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UC Finance Committee Ties Funding to Inclusive Comps

By Brian P. Yu, Crimson Staff Writer

Student groups with a membership training or vetting process—commonly known as “comp” processes—that fail to meet the Undergraduate Council Finance Committee’s “comping inclusivity standard” may be ineligible for UC funding, according to a new Finance Committee policy.

The policy, called “The Students Against Needless Comping Exclusivity Act”—the “STANCE Act”—passed unanimously during last week’s Finance Committee meeting and allows students to submit anonymous complaints about a comp process that could lead to a UC-run investigation and potential loss of funding.

UC Finance Committee Chair William A. Greenlaw ’17 said the committee would hold off on enforcing the new policy until the entire Council had an opportunity to discuss it.

Greenlaw, who has been considering ways to address what he characterizes as needlessly exclusive comp processes since at least last semester, said exclusive comps were a “consistent and serious enough” issue that he felt the Finance Committee should act to address it.

“Harvard University is unique in that we are one of the few colleges and universities that requires you to get into Harvard after getting into Harvard,” Greenlaw said in a committee meeting earlier last month. “Almost every single organization that I'm aware of has some sort of comping process.”

“There are few people, I think, that genuinely enjoy the [comp] process. In many ways, it's only a barrier to entry,” he added.

According to the new policy, a comp process is considered “legitimate” if “a student organization’s criteria for determining membership are rationally linked to the function and purpose of that student organization in a non-onerous fashion.”

Greenlaw said such a policy would prevent student group leaders from “requiring people to do some sort of wacky thing to get into [their] organization.”

After receiving a complaint, the Finance Committee may vote to open a “comping inquiry” into an organization if the committee has “reasonable suspicion” that the organization’s comp process is inconsistent with the new “comping inclusivity standard.”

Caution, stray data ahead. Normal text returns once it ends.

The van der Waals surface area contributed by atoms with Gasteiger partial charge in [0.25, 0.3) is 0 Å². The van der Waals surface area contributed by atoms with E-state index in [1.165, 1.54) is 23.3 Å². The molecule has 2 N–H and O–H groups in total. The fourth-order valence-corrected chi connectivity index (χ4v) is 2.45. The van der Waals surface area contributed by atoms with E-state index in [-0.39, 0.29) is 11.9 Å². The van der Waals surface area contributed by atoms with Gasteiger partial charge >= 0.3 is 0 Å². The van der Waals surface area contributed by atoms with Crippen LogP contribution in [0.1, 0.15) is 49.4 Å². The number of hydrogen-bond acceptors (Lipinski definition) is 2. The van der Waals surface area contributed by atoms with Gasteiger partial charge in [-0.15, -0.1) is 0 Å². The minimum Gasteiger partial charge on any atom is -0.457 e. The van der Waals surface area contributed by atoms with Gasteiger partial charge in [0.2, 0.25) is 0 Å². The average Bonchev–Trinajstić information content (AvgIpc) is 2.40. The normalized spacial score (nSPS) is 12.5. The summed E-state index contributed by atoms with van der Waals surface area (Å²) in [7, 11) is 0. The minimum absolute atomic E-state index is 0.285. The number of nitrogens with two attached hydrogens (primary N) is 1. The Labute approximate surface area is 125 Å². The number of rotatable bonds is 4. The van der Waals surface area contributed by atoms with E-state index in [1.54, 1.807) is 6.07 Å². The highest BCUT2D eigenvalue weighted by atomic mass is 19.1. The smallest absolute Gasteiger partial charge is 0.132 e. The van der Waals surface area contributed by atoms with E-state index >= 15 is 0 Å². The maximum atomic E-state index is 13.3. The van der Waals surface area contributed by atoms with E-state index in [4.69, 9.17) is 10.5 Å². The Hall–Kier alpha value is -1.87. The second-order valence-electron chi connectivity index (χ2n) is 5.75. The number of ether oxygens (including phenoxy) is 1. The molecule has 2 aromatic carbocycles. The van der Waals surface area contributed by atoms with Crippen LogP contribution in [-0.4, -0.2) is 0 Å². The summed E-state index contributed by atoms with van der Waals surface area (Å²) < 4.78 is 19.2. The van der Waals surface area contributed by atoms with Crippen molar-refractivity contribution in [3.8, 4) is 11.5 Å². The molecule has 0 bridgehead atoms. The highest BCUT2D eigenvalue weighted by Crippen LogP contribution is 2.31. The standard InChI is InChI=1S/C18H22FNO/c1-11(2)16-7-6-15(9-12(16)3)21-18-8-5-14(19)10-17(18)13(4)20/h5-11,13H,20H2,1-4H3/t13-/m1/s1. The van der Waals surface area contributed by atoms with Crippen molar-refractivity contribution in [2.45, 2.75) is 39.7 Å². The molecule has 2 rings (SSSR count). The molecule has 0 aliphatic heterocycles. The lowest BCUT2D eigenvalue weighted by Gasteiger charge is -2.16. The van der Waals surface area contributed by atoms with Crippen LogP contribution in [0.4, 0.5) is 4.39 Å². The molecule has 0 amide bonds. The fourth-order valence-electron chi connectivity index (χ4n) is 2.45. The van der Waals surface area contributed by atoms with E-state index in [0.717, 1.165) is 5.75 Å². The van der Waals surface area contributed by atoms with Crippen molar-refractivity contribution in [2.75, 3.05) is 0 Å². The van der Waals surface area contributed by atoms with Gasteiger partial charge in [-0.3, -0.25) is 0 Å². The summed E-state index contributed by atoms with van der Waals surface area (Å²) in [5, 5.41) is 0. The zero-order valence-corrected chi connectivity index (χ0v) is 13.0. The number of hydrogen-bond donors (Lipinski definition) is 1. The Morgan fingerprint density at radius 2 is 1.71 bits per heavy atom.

The inquiry, which involves reaching out to the organization in question to gather more information about its comping practices, may result in the committee recommending against providing UC funds to the group. The Council as a whole would have the authority to accept or reject the Finance Committee’s recommendation via majority vote.

Already, Finance Committee rules stipulate that groups are only eligible to receive funding from the Council if they accept membership “from all Harvard College students” and “accept all members who complete the comp process.” However, the Finance Committee previously lacked an enforcement mechanism for the policy.

Student groups that are denied funding due to the new policy may “remedy [their] standing with the Finance Committee” only if they modify, in writing, their rules for membership eligibility, and then notify members of the organization that the change has been made.

Last semester, Greenlaw and Student Life Committee Chair Berkeley Brown ’18 proposed legislation to gather data from the Office of Student Life about comp requirements, but the legislation was ultimately tabled.

At the time, several representatives worried about the Council exerting too much control over student organizations.

“I think that we should not overstep our bounds and tell a particular club what they can or cannot approve people based on,” then-Parliamentarian Cameron K. Khansarinia ’18 said.

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